Empowering Cancer Patients and Clinicians through Simulation
Mobile Application
March - September 2023
Product Designer
The Simphony app aims to reduce the duration of cancer treatment by empowering patients to practice prescribed breathing exercises at home, using simulations to enhance preparedness for the actual treatment. Additionally, the app offers progress tracking and sharing capabilities with the care team, along with a comprehensive FAQ library on cancer and treatment options, fostering discussions and supporting patients.
As the culmination of my graduate capstone project at the University of California, Irvine, I collaborated with a team of accomplished product designers to tackle pressing challenges within the cancer radiation industry.

Our esteemed client, Varian, a leading healthcare technology company, engaged our team as contracted partners with a paramount mission:

"Uncover a groundbreaking solution capable of significantly reducing treatment time for cancer patients."
Preparation of patient for treatment with Varian's TrueBeam radiation system.
Uncovering Inefficiencies
Our journey began with an eye-opening meeting where Varian presented us with a focus study conducted across their facilities in Switzerland. The study's findings revealed a startling inefficiency in the radiation treatment process.
Average duration of cancer radiation treatment in Switzerland.
Out of a 15-minute treatment session, a mere 2-3 minutes were devoted to administering the vital radiation beam. This striking revelation meant that a staggering 80-87% of the treatment time remained underutilized, highlighting critical areas ripe for innovation and optimization.
Framing the Challenge
With such a complex problem presented to us, defining the boundaries of our project scope proved to be an ongoing exercise; we started by translating the problem statement to this:

How might we facilitate human connection in radiation treatment that involves respiratory motion management?
Diagram of the Double Diamond framework.
Leveraging the Double Diamond Framework
Throughout the design journey, the Double Diamond approach served as a guiding framework. By oscillating between expansive thinking and focused execution, our team ensured we remained user-centric, adaptable, and innovative, leading to a design solution that was both thoughtful and effective.
To get started with such a project, our team knew it would be important to set the stage with a comprehensive understanding of the radiation therapy landscape.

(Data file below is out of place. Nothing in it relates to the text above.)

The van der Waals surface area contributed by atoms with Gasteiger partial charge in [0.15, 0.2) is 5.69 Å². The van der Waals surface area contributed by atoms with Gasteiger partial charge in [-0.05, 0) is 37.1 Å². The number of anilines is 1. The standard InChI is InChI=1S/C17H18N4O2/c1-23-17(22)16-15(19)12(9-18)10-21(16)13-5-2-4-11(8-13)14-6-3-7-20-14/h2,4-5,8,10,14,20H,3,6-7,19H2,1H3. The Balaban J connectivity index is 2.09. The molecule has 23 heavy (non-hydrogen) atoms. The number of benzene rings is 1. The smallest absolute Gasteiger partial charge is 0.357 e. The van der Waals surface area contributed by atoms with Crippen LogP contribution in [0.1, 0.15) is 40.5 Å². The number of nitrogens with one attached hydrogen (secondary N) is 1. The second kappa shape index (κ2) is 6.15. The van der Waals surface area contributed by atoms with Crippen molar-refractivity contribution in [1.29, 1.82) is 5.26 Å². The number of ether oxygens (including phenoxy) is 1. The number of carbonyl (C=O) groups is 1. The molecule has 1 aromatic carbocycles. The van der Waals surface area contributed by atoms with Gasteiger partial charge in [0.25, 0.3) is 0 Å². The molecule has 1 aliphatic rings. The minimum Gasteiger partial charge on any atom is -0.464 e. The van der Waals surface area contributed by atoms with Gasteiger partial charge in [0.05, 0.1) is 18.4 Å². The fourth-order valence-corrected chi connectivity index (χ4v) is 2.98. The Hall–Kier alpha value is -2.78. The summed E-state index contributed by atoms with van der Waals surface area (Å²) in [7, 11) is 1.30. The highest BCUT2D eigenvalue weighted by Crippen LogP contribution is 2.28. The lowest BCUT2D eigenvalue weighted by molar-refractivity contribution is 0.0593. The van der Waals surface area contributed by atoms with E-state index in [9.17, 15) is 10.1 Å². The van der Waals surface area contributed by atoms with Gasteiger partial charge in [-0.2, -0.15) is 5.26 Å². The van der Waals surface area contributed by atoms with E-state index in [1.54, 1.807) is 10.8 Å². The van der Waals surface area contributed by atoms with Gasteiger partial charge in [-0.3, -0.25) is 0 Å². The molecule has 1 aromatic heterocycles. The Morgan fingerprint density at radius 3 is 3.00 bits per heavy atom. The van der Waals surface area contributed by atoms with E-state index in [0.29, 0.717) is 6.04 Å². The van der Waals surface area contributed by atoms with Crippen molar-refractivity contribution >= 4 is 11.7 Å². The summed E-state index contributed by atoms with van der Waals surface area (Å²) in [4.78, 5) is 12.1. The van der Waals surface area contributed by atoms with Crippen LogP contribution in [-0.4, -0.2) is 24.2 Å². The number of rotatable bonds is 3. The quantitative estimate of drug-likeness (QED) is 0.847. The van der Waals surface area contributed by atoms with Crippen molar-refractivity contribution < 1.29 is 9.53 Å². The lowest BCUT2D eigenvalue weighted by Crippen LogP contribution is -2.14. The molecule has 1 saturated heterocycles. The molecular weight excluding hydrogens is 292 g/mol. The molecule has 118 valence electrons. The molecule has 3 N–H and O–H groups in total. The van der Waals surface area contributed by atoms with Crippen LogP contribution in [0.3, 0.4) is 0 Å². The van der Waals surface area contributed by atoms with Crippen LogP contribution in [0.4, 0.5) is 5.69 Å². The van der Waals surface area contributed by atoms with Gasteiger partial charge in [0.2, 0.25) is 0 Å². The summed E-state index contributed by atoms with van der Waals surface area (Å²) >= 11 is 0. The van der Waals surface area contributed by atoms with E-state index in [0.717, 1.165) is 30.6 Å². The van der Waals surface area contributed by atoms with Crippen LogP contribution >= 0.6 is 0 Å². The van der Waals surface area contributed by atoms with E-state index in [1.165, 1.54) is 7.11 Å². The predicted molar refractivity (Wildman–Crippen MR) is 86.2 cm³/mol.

As novices in the field, we needed to start with the basics and gradually work our way into more complex material. From there, we could begin compiling information about competitors in the oncology technology space to learn about how we might potentially differentiate Varian’s product offering from that of existing solutions. Finally, to grasp what a tangible solution might look like in reality, we wanted to visit the Varian facility in Palo Alto, where we could begin applying our insights into a physical space.

To accomplish these goals, our group decided to:
• Complete a Literature Review
• Conduct a Competitive Analysis
• Perform an On-Site Visit
• Host Clinician Interviews
• Construct Visual Models
Literature Review for Deeper Context
With no familiarity with the radiation therapy space, let alone the oncology technology sector, our group began the exploratory phases of our work with a literature review.

In the literature review, we compiled information about:
• Cancer as a disease
• Radiation therapy as a practice
• The forms of radiation therapy in use today
• The importance of precision and dose in radiation therapy
• Motion Management solutions
• Varian’s Motion Management technology and its applications
• The limitations of Varian’s existing motion management solution
• Competitors in the field

Our literature review helped paint a broad picture of the oncology field, helping us understand the complexities of cancer and cancer treatment, as well as some of the key problems experienced by individuals leveraging Varian’s motion management solutions today. With these insights in mind, we wanted to take a closer look at the solutions of other oncology technology companies to determine what sort of insights we could glean from Varian’s greatest competitors.
Scoping the Competition
With a basic understanding of radiation therapy captured, our team next decided to analyze some of Varian’s key competitors in the motion management space. We evaluated each company’s product based off of three key criteria; patient experience, clinician usability, technical capabilities.
Competitive analysis chart of motion management for radiation treatment.
Following the conclusion of our competitive analysis, our group determined the following insights:
• The majority of motion management products either do not interface with others or do so only with a select few competitors.
• Competitors often employ a combination of motion management techniques in order to reduce patient discomfort and improve radiation accuracy.
• Motion management solutions are highly customizable but still require constant manual use, reducing time spent with the patient.
Onsite Visit
Three members of my team made the trip to Varian’s Palo Alto campus to take a closer look at Varian’s existing technologies and to develop a deeper understanding of the ergonomic requirements of treatment facilities.

We left the on-site visit with a collection of videos, photos and transcripts that we were able to share with our broader team. These artifacts shed light on the barriers that exist between care teams and patients, the manual processes that radiation therapists are forced to complete, and the UX/UI design of the devices that are available with Varian’s TrueBeam system.  
Photographs collected from the onsite visit to Varian Headquarters.
To make the most out of these findings, our group began constructing a series of visual models in order to further situate ourselves within this context.
Conducting Interviews
To begin our stakeholder interview journey, we leveraged the findings from our literature review to identify the key stakeholders involved in the radiation therapy process. We knew that we would need to interview radiation oncologists, radiation therapists, physicists and dosimetrists to get a sense of the full radiation therapy picture. With these roles identified, we worked with a radiation therapist at Mayo Clinic to recruit participants from each of these professional backgrounds for our research.